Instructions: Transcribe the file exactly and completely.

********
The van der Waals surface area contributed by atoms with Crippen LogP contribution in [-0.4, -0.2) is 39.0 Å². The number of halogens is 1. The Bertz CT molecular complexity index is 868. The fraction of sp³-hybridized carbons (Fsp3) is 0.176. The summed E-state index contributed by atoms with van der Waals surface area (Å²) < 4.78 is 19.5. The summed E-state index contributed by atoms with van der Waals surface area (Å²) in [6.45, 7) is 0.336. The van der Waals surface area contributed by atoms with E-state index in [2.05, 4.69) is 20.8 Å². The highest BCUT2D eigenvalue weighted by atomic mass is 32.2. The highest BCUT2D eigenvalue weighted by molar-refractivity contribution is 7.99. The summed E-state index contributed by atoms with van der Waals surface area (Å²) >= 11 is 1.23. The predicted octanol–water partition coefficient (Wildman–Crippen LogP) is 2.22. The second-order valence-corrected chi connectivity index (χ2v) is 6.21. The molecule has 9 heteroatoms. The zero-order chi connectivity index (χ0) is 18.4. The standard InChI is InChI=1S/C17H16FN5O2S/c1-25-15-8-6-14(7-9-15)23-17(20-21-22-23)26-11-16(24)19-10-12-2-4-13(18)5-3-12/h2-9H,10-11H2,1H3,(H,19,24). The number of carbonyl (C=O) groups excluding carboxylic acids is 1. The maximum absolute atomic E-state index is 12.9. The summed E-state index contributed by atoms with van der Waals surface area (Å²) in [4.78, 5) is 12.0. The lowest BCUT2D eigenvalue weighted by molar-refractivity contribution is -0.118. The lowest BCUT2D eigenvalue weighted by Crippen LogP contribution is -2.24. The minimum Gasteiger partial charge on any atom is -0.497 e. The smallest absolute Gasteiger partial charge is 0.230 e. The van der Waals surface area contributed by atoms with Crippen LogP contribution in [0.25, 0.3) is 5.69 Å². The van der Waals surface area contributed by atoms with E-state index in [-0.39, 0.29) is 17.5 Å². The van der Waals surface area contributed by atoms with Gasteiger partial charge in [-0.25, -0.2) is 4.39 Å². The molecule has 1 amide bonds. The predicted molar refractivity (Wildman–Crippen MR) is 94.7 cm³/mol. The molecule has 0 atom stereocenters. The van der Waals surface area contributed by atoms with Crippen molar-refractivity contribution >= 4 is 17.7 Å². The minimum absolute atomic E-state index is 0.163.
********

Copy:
The van der Waals surface area contributed by atoms with Crippen LogP contribution in [-0.4, -0.2) is 39.0 Å². The number of halogens is 1. The Bertz CT molecular complexity index is 868. The fraction of sp³-hybridized carbons (Fsp3) is 0.176. The summed E-state index contributed by atoms with van der Waals surface area (Å²) < 4.78 is 19.5. The summed E-state index contributed by atoms with van der Waals surface area (Å²) in [6.45, 7) is 0.336. The van der Waals surface area contributed by atoms with E-state index in [2.05, 4.69) is 20.8 Å². The highest BCUT2D eigenvalue weighted by atomic mass is 32.2. The highest BCUT2D eigenvalue weighted by molar-refractivity contribution is 7.99. The summed E-state index contributed by atoms with van der Waals surface area (Å²) >= 11 is 1.23. The predicted octanol–water partition coefficient (Wildman–Crippen LogP) is 2.22. The second-order valence-corrected chi connectivity index (χ2v) is 6.21. The molecule has 9 heteroatoms. The zero-order chi connectivity index (χ0) is 18.4. The standard InChI is InChI=1S/C17H16FN5O2S/c1-25-15-8-6-14(7-9-15)23-17(20-21-22-23)26-11-16(24)19-10-12-2-4-13(18)5-3-12/h2-9H,10-11H2,1H3,(H,19,24). The number of carbonyl (C=O) groups excluding carboxylic acids is 1. The maximum absolute atomic E-state index is 12.9. The summed E-state index contributed by atoms with van der Waals surface area (Å²) in [4.78, 5) is 12.0. The lowest BCUT2D eigenvalue weighted by molar-refractivity contribution is -0.118. The lowest BCUT2D eigenvalue weighted by Crippen LogP contribution is -2.24. The minimum Gasteiger partial charge on any atom is -0.497 e. The smallest absolute Gasteiger partial charge is 0.230 e. The van der Waals surface area contributed by atoms with Crippen LogP contribution in [0.25, 0.3) is 5.69 Å². The van der Waals surface area contributed by atoms with E-state index in [-0.39, 0.29) is 17.5 Å². The van der Waals surface area contributed by atoms with Gasteiger partial charge in [-0.25, -0.2) is 4.39 Å². The molecule has 1 amide bonds. The predicted molar refractivity (Wildman–Crippen MR) is 94.7 cm³/mol. The molecule has 0 atom stereocenters. The van der Waals surface area contributed by atoms with Crippen molar-refractivity contribution >= 4 is 17.7 Å². The minimum absolute atomic E-state index is 0.163.